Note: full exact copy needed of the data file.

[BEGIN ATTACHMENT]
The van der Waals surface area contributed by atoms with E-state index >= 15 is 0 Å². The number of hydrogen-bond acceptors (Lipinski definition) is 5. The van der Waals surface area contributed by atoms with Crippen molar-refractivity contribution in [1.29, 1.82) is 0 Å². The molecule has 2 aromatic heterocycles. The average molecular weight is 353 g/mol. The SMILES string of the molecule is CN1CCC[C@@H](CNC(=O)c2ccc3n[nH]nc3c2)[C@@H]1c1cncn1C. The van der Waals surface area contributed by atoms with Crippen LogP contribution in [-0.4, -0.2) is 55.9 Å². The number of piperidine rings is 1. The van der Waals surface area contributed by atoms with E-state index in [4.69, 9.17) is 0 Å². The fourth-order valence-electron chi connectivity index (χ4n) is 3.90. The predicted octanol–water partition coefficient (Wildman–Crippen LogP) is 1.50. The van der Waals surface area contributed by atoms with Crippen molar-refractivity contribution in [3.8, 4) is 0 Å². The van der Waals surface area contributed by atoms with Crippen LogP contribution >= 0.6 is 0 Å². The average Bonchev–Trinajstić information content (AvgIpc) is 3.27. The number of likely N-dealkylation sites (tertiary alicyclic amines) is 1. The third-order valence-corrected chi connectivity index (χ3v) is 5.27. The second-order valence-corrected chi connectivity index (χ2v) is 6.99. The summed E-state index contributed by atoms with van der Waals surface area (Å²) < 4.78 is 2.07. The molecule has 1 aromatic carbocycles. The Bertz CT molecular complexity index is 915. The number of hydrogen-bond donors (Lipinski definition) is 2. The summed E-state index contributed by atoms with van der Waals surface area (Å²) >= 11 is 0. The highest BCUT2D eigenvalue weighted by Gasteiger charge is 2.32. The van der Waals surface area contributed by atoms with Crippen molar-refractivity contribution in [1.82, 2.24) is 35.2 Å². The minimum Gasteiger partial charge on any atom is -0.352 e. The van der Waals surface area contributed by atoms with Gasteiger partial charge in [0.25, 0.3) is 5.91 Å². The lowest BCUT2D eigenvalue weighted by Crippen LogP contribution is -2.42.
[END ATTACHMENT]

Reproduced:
The van der Waals surface area contributed by atoms with E-state index >= 15 is 0 Å². The number of hydrogen-bond acceptors (Lipinski definition) is 5. The van der Waals surface area contributed by atoms with Crippen molar-refractivity contribution in [1.29, 1.82) is 0 Å². The molecule has 2 aromatic heterocycles. The average molecular weight is 353 g/mol. The SMILES string of the molecule is CN1CCC[C@@H](CNC(=O)c2ccc3n[nH]nc3c2)[C@@H]1c1cncn1C. The van der Waals surface area contributed by atoms with Crippen LogP contribution in [-0.4, -0.2) is 55.9 Å². The number of piperidine rings is 1. The van der Waals surface area contributed by atoms with E-state index in [4.69, 9.17) is 0 Å². The fourth-order valence-electron chi connectivity index (χ4n) is 3.90. The predicted octanol–water partition coefficient (Wildman–Crippen LogP) is 1.50. The van der Waals surface area contributed by atoms with Crippen molar-refractivity contribution in [3.8, 4) is 0 Å². The van der Waals surface area contributed by atoms with Crippen LogP contribution >= 0.6 is 0 Å². The average Bonchev–Trinajstić information content (AvgIpc) is 3.27. The number of likely N-dealkylation sites (tertiary alicyclic amines) is 1. The third-order valence-corrected chi connectivity index (χ3v) is 5.27. The second-order valence-corrected chi connectivity index (χ2v) is 6.99. The summed E-state index contributed by atoms with van der Waals surface area (Å²) < 4.78 is 2.07. The molecule has 1 aromatic carbocycles. The Bertz CT molecular complexity index is 915. The number of hydrogen-bond donors (Lipinski definition) is 2. The summed E-state index contributed by atoms with van der Waals surface area (Å²) >= 11 is 0. The highest BCUT2D eigenvalue weighted by Gasteiger charge is 2.32. The van der Waals surface area contributed by atoms with Crippen molar-refractivity contribution in [1.82, 2.24) is 35.2 Å². The minimum Gasteiger partial charge on any atom is -0.352 e. The van der Waals surface area contributed by atoms with Gasteiger partial charge in [0.25, 0.3) is 5.91 Å². The lowest BCUT2D eigenvalue weighted by Crippen LogP contribution is -2.42.